The third reason fostering client resistance to psychotropic medication is ambivalence. Here I address that issue, and how you can help.
Practitioners at all levels of experience know that getting clients to overcome their resistance toward psychotropic medication is not necessarily easy. Many clients assess the odds associated with considering medication options for some time before making the commitment to following through with pharmacotherapy as part of the treatment process. A client’s decision therefore may be long and drawn out.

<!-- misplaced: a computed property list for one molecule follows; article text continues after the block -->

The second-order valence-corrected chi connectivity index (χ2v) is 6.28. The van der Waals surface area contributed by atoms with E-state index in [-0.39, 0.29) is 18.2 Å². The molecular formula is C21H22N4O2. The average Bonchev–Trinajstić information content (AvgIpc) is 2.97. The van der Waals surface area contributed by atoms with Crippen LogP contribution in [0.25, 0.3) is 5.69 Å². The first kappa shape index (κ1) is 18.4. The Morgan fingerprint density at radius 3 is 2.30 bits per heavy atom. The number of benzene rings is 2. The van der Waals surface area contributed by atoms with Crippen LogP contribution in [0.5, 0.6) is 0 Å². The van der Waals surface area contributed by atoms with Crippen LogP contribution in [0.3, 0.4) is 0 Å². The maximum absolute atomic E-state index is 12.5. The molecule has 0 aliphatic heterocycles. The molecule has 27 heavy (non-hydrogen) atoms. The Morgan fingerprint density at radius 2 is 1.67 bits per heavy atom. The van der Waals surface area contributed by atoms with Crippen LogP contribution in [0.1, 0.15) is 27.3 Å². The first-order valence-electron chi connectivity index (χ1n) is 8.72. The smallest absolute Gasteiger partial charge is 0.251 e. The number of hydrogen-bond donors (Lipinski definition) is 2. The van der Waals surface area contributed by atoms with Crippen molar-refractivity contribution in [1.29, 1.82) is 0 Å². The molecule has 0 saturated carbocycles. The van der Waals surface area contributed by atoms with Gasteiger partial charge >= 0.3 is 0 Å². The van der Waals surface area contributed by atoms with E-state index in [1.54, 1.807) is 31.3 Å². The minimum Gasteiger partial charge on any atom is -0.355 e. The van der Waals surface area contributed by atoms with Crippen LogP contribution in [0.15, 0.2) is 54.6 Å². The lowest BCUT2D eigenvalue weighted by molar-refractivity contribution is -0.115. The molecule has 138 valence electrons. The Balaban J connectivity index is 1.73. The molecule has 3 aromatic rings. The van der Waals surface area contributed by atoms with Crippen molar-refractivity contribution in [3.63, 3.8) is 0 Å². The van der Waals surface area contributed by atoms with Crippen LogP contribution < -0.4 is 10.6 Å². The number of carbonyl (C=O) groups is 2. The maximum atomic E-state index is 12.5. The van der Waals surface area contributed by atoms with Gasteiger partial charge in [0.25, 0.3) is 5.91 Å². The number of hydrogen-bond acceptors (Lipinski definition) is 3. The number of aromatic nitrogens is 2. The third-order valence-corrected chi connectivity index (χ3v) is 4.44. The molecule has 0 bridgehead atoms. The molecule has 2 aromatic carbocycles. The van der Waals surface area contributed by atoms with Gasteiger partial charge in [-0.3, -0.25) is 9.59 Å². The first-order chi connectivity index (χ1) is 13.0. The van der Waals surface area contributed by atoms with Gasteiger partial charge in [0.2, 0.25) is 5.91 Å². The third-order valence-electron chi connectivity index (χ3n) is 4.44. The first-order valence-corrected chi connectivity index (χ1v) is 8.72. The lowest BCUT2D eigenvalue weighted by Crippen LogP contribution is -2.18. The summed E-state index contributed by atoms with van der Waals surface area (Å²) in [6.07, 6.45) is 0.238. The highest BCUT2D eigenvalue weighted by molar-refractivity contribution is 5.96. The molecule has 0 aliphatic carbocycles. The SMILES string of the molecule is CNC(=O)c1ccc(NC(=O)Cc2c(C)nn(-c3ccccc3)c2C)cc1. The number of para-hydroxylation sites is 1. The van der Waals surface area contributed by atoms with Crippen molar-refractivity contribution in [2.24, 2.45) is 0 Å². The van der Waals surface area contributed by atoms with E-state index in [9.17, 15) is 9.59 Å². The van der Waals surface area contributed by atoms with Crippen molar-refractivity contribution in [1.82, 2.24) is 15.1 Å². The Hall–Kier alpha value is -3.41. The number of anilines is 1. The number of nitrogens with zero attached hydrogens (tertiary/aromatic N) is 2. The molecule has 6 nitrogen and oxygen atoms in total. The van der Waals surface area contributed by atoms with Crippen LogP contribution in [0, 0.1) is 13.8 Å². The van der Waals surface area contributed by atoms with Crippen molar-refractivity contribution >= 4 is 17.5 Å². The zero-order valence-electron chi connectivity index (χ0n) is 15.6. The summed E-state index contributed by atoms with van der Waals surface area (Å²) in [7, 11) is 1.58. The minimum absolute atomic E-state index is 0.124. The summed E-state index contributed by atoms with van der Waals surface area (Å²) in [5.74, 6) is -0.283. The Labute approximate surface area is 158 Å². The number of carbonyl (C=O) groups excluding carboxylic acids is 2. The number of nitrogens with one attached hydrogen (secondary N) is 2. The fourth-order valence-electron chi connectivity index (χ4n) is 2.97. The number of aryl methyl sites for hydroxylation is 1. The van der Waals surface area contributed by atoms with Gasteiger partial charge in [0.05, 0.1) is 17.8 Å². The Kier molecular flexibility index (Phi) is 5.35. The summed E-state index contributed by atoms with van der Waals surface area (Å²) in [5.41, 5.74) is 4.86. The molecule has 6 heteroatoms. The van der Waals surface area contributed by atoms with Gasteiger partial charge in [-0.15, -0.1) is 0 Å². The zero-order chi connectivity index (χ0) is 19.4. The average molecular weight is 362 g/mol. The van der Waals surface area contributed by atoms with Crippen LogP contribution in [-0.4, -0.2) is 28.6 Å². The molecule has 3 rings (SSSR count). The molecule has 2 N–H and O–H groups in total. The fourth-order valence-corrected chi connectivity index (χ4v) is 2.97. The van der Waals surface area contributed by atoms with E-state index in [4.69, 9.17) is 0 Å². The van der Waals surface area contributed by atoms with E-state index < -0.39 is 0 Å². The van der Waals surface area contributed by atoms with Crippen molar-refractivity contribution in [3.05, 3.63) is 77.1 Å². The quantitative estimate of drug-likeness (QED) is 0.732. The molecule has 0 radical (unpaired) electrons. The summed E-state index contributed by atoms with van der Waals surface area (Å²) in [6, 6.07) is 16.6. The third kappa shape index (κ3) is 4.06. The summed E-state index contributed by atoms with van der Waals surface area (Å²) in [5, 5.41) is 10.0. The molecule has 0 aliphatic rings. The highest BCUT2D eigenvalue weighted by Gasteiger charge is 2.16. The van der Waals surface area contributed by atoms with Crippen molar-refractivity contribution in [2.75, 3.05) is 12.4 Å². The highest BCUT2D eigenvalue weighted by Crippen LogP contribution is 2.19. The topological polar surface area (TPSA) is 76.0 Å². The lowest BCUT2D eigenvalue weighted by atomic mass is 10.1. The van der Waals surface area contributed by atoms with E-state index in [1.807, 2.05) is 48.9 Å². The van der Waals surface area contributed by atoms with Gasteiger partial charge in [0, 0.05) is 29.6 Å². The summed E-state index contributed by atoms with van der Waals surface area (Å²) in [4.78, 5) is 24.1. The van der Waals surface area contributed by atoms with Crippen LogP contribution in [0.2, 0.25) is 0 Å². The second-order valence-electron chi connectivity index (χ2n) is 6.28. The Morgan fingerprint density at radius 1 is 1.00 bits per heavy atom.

How you can help: Patience is the key here. Any attempt to rush the client into a premature decision is likely to backfire and could also compromise the therapeutic relationship. Of course, waiting for clients to decide does not mean a clinician cannot offer an opinion. On the contrary, if the clinician knows that evidence-based literature supports a pharmacological treatment of a particular condition, (for example, bipolar disorder) this information should be conveyed to the client. Again, offering reading material or reputable Web addresses can help ensure that clients have as much information as possible. Encourage them to ask questions. Straightforward answers help to demystify the decision making process. In this way, the client can make informed choices regarding the importance of medication for their particular disorder.